I last saw this show at the Southwark Playhouse in the transfer production from the Hope Mill Theatre, being a huge fan of this particular version I was excited to see another interpretation of this interesting piece. 

As I said before in my review of Fanny and Stella, the venue and the staff are doing everything they possibly can to make this a safe and comfortable experience for all of their patrons. All staff have protective masks on and the bar is covered with screens, they’ve sure stepped up their game since my last visit! The bar itself has a really great atmosphere, made even better by people eager and excited to see some live theatre. The staff are all so polite and accommodating and the venue should really be proud of their front of house team. 

When you enter the theatre you are instantly transported to the world of the show, the smell of incense and the sound of 60’s music mixed with news broadcasts immediately sets the scene. Putting the show in the context of the ’60s was an interesting and brave choice, I’m not sure it was completely justified within the production but it certainly made sense most of the time. I may have felt like some choices in this production may not have completely worked but they sure committed to every single one of them and for that I commend them. 
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Thursday, 17 September 2020

The Lost Alhambra cocktail bar in Leicester Square launches THE SHOW MUST GO ON!


Stop the press and get your jazz hands ready! The theatres might still be closed but, The Lost Alhambra cocktail bar in Leicester Square is delivering twice the drama to the cities experience seekers, celebrating couples, friends and theatre fans with a series of intimate, immersive, starring food, drink and show tunes from some of the stars from London theatre’s best-loved musicals.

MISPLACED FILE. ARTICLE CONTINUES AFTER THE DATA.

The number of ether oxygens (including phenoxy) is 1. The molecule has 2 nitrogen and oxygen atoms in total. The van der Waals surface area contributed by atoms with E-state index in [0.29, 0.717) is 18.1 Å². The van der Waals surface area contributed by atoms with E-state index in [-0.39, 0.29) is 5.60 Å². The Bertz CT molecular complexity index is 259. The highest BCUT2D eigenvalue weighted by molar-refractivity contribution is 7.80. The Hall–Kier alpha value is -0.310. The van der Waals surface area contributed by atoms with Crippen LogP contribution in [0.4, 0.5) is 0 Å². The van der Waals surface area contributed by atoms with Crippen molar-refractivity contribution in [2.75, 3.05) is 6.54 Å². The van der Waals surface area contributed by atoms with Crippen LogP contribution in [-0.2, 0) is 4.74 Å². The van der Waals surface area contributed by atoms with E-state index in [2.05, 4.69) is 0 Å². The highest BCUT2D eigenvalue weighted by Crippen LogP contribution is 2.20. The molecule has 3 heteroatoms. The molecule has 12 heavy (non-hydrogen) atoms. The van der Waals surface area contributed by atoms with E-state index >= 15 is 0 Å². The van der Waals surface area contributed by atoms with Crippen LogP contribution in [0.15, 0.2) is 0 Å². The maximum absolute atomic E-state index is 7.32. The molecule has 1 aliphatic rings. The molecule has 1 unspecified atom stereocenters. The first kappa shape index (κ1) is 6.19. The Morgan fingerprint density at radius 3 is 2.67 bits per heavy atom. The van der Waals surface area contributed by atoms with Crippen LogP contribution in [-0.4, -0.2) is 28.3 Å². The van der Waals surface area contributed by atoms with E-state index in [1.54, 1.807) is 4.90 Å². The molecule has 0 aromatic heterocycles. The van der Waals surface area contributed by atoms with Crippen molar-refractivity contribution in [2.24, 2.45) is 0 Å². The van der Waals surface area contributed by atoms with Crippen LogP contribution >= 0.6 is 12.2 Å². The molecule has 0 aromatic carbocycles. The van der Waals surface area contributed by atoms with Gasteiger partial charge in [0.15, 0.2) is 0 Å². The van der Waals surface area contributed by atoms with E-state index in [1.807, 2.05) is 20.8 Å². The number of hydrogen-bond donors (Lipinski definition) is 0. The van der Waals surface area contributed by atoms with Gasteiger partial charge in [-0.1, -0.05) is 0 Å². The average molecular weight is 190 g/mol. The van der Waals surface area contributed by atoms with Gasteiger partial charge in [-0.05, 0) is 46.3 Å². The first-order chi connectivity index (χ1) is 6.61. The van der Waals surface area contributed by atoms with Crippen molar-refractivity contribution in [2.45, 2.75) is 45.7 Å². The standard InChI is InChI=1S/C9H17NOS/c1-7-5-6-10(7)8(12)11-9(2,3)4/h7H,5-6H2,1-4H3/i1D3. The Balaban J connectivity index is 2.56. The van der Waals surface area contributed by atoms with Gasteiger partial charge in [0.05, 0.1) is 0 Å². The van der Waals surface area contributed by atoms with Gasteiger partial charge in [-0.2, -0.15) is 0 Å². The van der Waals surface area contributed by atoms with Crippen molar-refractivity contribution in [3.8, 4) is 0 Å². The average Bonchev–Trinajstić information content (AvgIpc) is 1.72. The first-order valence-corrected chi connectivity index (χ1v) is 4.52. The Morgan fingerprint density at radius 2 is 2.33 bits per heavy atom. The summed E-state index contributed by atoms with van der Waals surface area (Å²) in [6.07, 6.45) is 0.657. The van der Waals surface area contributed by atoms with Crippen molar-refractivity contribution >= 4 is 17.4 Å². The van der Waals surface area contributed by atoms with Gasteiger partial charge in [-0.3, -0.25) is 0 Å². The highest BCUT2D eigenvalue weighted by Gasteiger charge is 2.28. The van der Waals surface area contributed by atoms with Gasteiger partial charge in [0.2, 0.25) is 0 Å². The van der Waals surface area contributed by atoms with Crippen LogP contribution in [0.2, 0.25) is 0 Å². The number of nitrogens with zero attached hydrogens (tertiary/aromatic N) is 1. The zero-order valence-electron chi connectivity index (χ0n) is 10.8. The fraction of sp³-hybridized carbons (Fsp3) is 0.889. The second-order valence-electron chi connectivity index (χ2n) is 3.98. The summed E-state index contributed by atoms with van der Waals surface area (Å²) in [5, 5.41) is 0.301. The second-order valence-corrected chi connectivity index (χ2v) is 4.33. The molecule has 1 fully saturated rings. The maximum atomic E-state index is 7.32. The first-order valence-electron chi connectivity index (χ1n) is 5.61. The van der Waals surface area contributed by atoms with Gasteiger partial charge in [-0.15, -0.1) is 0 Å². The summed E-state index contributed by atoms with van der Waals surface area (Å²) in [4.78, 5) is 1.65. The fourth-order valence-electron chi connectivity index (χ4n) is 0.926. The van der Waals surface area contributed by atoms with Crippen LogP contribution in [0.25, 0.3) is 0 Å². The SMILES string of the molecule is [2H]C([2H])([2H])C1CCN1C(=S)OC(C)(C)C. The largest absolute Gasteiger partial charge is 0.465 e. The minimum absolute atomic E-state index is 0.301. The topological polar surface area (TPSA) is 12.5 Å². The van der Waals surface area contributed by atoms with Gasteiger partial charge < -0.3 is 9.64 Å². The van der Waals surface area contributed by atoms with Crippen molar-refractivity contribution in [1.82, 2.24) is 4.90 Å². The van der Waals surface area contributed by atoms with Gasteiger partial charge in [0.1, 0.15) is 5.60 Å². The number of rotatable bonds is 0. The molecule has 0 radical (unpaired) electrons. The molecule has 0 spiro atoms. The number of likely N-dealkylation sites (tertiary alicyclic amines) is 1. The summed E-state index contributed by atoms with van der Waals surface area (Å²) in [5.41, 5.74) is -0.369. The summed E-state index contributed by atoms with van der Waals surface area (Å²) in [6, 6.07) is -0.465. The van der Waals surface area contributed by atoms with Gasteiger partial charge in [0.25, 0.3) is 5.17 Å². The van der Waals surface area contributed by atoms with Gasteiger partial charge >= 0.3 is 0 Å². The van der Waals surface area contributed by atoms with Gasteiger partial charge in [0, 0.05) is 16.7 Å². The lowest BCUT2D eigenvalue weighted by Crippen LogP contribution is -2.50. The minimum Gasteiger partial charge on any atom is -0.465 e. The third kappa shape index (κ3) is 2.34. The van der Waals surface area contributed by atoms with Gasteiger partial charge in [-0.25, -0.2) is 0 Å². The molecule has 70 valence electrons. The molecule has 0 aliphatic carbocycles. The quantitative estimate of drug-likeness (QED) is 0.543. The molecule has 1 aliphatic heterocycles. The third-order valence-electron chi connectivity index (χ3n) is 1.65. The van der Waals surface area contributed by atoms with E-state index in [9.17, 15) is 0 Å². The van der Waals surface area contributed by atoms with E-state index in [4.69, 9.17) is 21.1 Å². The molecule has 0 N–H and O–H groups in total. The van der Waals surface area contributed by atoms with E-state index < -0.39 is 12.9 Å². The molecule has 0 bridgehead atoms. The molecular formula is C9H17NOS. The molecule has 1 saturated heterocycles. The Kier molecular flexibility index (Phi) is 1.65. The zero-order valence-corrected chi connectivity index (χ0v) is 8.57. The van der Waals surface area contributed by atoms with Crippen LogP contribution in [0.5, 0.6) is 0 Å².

The Show Must Go On experiences will feature West End stars and take place every Thursday, Friday and Saturday starting on October 8th beginning with Chicago: The Musical stars Laura Tyrer as Velma (Chicago, 9 to 5), Hayley Flaherty as Roxie (Matilda, Rocky Horror) and Oliver Tompsett as Billy Flynn (& Juliet, Kinky Boots). Later weekends in the run will include songs and stars from Hairspray; Mamma Mia; Priscilla, Queen of the Desert and The Rocky Horror Picture Show with a Halloween Villains’ Night special, offering scarily good performances over the last weekend in October. 

Every week the event will be hosted by one of Londons Hottest Drag Acts, Poppy Cock. 

Each action-packed evening will be hosted by London’s sassiest drag queens making them a night to remember (or forget!) and for every ticket sold, £1.50 will go to the Acting For Others group of charities which help theatre workers with financial and emotional support throughout the pandemic. 
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The Garden Theatre launches the EAGLE LATE season with the International hit musical revue, ‘Naked Boys Singing!’


 
The title says it all in the international smash hit musical comedy ‘Naked Boys Singing!’This hilarious musical revue features 15 original songs, a bevy of gorgeous and talented men, and no clothes – a winning combination if ever there was one! 

From the sassy opening number “Gratuitous Nudity” to the screamingly funny “Bliss of a Bris,” audiences and critics the world over have hailed ‘Naked Boys Singing!’ a sure-fire crowd-pleaser.

Originating at the Celebration Theatre in Los Angeles, this campy musical comedy opened Off- Broadway in 1999 and ran for over 20 years - and until lockdown it was still running.

This new production, directed and choreographed by Carole Todd, was due to open at the King’s Head Theatre in March but its press night was cancelled when all theatres shutdown.

‘Naked Boys Singing!’ will now launch the EAGLE LATE season at the Garden Theatre, Eagle London, 349 Kennington Lane, Vauxhall, London SE11 5QY from Friday 25 September to Sunday 11 October